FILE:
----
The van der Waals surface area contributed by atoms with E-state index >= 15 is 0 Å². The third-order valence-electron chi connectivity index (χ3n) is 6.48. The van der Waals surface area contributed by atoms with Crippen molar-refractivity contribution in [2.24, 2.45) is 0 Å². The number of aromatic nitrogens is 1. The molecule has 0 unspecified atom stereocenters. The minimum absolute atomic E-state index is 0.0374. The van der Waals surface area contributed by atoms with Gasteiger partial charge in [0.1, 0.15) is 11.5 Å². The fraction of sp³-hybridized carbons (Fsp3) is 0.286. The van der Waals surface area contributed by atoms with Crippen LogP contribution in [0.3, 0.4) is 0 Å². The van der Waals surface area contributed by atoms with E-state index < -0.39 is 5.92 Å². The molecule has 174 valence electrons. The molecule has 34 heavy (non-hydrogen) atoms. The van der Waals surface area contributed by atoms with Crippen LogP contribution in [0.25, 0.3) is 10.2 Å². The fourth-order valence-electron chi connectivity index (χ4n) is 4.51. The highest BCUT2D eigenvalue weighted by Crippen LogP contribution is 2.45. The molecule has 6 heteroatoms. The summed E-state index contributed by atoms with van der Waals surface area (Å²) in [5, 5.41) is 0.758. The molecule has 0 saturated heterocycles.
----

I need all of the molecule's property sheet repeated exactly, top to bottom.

The van der Waals surface area contributed by atoms with E-state index >= 15 is 0 Å². The third-order valence-electron chi connectivity index (χ3n) is 6.48. The van der Waals surface area contributed by atoms with Crippen molar-refractivity contribution in [2.24, 2.45) is 0 Å². The number of aromatic nitrogens is 1. The molecule has 0 unspecified atom stereocenters. The minimum absolute atomic E-state index is 0.0374. The van der Waals surface area contributed by atoms with Gasteiger partial charge in [0.1, 0.15) is 11.5 Å². The fraction of sp³-hybridized carbons (Fsp3) is 0.286. The van der Waals surface area contributed by atoms with Crippen LogP contribution in [0.3, 0.4) is 0 Å². The van der Waals surface area contributed by atoms with E-state index < -0.39 is 5.92 Å². The molecule has 174 valence electrons. The molecule has 34 heavy (non-hydrogen) atoms. The van der Waals surface area contributed by atoms with Crippen LogP contribution in [0.25, 0.3) is 10.2 Å². The fourth-order valence-electron chi connectivity index (χ4n) is 4.51. The highest BCUT2D eigenvalue weighted by Crippen LogP contribution is 2.45. The molecule has 6 heteroatoms. The summed E-state index contributed by atoms with van der Waals surface area (Å²) in [5, 5.41) is 0.758. The molecule has 0 saturated heterocycles.